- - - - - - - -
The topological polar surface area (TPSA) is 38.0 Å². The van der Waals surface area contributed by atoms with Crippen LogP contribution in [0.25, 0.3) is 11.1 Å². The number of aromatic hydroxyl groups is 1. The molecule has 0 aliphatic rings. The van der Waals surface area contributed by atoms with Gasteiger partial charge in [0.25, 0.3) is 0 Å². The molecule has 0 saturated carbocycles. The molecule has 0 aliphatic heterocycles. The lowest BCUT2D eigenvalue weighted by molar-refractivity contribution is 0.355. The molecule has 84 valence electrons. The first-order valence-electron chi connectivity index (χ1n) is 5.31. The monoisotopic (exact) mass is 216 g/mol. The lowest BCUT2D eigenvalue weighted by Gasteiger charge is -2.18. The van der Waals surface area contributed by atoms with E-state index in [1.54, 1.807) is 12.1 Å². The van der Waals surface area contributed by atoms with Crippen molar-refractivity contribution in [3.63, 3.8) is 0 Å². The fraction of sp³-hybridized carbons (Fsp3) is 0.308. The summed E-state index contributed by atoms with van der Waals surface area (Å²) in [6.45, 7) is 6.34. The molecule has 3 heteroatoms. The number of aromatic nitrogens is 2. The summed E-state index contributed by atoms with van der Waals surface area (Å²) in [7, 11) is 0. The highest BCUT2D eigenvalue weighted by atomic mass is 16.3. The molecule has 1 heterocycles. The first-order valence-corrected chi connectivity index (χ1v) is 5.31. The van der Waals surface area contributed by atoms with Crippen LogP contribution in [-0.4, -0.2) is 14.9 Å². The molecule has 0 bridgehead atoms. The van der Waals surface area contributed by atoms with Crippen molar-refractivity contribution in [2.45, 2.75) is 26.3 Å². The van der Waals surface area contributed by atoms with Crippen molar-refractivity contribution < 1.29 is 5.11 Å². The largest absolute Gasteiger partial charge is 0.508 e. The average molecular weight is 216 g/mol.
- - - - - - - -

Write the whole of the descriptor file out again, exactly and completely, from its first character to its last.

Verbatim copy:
The topological polar surface area (TPSA) is 38.0 Å². The van der Waals surface area contributed by atoms with Crippen LogP contribution in [0.25, 0.3) is 11.1 Å². The number of aromatic hydroxyl groups is 1. The molecule has 0 aliphatic rings. The van der Waals surface area contributed by atoms with Gasteiger partial charge in [0.25, 0.3) is 0 Å². The molecule has 0 saturated carbocycles. The molecule has 0 aliphatic heterocycles. The lowest BCUT2D eigenvalue weighted by molar-refractivity contribution is 0.355. The molecule has 84 valence electrons. The first-order valence-electron chi connectivity index (χ1n) is 5.31. The monoisotopic (exact) mass is 216 g/mol. The lowest BCUT2D eigenvalue weighted by Gasteiger charge is -2.18. The van der Waals surface area contributed by atoms with E-state index in [1.54, 1.807) is 12.1 Å². The van der Waals surface area contributed by atoms with Crippen molar-refractivity contribution in [3.63, 3.8) is 0 Å². The fraction of sp³-hybridized carbons (Fsp3) is 0.308. The summed E-state index contributed by atoms with van der Waals surface area (Å²) in [6.45, 7) is 6.34. The molecule has 3 heteroatoms. The number of aromatic nitrogens is 2. The summed E-state index contributed by atoms with van der Waals surface area (Å²) in [7, 11) is 0. The highest BCUT2D eigenvalue weighted by atomic mass is 16.3. The molecule has 1 heterocycles. The first-order valence-corrected chi connectivity index (χ1v) is 5.31. The van der Waals surface area contributed by atoms with Crippen LogP contribution in [-0.4, -0.2) is 14.9 Å². The molecule has 0 bridgehead atoms. The van der Waals surface area contributed by atoms with Crippen molar-refractivity contribution in [2.45, 2.75) is 26.3 Å². The van der Waals surface area contributed by atoms with Crippen molar-refractivity contribution < 1.29 is 5.11 Å². The largest absolute Gasteiger partial charge is 0.508 e. The average molecular weight is 216 g/mol.